2 1-4 It’s crucial that we keep a firm grip on what we’ve heard so that we don’t drift off. If the old message delivered by the angels was valid and nobody got away with anything, do you think we can risk neglecting this latest message, this magnificent salvation? First of all, it was delivered in person by the Master, then accurately passed on to us by those who heard it from him. All the while God was validating it with gifts through the Holy Spirit, all sorts of signs and miracles, as he saw fit.
The Salvation Pioneer
5-9 God didn’t put angels in charge of this business of salvation that we’re dealing with here. It says in Scripture,
What is man and woman that you bother with them;
why take a second look their way?
You made them not quite as high as angels,
bright with Eden’s dawn light;
Then you put them in charge
of your entire handcrafted world.
When God put them in charge of everything, nothing was excluded. But we don’t see it yet, don’t see everything under human jurisdiction. What we do see is Jesus, made “not quite as high as angels,” and then, through the experience of death, crowned so much higher than any angel, with a glory “bright with Eden’s dawn light.” In that death, by God’s grace, he fully experienced death in every person’s place.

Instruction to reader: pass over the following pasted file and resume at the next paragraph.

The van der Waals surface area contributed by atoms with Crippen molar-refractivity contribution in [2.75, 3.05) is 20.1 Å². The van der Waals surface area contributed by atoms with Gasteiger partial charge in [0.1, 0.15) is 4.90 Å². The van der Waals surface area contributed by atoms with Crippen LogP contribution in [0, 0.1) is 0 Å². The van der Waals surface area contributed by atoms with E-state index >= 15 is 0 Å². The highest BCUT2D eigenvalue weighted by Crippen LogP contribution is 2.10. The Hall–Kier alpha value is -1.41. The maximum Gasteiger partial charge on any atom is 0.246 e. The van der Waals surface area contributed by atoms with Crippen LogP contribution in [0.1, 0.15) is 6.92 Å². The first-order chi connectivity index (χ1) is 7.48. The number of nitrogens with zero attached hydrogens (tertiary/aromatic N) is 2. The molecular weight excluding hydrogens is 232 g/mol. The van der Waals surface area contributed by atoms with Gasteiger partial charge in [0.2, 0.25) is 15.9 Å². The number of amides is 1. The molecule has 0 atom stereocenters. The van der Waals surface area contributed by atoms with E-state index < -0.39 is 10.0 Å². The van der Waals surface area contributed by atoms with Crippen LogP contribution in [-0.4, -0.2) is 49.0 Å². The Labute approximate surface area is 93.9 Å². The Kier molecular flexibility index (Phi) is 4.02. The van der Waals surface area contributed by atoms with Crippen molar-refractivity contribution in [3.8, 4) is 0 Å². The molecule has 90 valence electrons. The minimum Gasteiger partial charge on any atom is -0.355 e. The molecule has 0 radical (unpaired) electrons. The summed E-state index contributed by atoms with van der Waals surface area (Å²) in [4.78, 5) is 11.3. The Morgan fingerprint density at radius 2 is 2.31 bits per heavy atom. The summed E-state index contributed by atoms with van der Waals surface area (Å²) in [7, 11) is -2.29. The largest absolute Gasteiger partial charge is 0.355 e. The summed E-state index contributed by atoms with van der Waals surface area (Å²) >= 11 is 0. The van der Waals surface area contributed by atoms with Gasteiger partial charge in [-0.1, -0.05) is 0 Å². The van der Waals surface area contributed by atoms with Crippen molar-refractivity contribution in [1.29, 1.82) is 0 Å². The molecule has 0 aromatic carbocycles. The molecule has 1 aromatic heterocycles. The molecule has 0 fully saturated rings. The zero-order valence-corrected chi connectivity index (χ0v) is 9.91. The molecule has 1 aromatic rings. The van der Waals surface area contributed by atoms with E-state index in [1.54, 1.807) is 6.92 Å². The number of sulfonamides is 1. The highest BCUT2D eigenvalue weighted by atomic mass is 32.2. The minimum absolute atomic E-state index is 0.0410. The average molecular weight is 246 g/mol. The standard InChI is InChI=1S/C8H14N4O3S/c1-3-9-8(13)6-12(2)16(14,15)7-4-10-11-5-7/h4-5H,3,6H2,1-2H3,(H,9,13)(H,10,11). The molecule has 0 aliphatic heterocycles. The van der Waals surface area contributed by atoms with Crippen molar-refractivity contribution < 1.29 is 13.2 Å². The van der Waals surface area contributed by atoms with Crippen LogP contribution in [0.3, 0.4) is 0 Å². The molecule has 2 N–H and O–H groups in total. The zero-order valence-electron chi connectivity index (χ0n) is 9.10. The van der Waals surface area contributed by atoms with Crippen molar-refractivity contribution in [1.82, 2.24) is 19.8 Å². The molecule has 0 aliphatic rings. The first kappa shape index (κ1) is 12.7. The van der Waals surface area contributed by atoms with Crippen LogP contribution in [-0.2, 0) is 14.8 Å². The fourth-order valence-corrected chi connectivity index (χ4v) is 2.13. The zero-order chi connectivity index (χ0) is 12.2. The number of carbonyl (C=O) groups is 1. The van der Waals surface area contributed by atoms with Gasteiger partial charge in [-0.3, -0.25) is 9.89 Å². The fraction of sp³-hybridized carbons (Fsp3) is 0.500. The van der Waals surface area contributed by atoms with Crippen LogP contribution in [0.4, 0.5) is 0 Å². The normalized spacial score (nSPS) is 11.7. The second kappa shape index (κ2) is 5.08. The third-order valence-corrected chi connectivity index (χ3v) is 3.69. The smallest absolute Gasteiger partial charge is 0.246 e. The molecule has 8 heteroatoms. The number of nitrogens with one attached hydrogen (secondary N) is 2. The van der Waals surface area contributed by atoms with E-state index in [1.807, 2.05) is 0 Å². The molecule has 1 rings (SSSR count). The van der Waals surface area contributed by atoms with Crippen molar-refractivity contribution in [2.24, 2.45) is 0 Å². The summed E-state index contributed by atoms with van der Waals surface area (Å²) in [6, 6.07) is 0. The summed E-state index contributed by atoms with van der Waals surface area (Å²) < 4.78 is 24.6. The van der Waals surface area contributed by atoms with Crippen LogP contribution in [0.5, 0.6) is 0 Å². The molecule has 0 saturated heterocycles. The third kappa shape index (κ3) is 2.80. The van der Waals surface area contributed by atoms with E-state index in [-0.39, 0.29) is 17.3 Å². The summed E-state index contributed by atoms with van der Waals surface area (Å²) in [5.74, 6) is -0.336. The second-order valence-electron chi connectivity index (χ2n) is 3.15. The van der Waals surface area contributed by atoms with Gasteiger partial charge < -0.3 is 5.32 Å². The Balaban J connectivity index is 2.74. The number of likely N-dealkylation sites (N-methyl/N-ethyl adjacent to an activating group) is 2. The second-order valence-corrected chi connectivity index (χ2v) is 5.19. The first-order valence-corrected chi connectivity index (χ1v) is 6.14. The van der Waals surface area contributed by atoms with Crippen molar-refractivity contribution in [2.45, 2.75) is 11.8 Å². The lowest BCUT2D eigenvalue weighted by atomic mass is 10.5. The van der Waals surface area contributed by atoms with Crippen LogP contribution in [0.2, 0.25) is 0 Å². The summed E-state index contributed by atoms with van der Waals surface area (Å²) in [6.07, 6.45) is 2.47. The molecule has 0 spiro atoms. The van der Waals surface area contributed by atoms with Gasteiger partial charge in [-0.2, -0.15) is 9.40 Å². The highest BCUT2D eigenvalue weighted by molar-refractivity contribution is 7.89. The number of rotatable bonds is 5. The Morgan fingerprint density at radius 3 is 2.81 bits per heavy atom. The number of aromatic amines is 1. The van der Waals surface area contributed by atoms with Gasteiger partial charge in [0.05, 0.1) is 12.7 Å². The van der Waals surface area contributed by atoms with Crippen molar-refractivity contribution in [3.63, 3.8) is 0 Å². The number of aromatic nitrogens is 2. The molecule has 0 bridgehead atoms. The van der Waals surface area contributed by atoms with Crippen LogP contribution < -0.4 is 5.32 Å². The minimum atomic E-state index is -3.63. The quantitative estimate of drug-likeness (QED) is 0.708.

10-13 It makes good sense that the God who got everything started and keeps everything going now completes the work by making the Salvation Pioneer perfect through suffering as he leads all these people to glory. Since the One who saves and those who are saved have a common origin, Jesus doesn’t hesitate to treat them as family, saying,
I’ll tell my good friends, my brothers and sisters, all I know about you;
I’ll join them in worship and praise to you.
Again, he puts himself in the same family circle when he says,
Even I live by placing my trust in God.
And yet again,
I’m here with the children God gave me.
14-15 Since the children are made of flesh and blood, it’s logical that the Savior took on flesh and blood in order to rescue them by his death. By embracing death, taking it into himself, he destroyed the Devil’s hold on death and freed all who cower through life, scared to death of death.
16-18 It’s obvious, of course, that he didn’t go to all this trouble for angels. It was for people like us, children of Abraham. That’s why he had to enter into every detail of human life. Then, when he came before God as high priest to get rid of the people’s sins, he would have already experienced it all himself—all the pain, all the testing—and would be able to help where help was needed.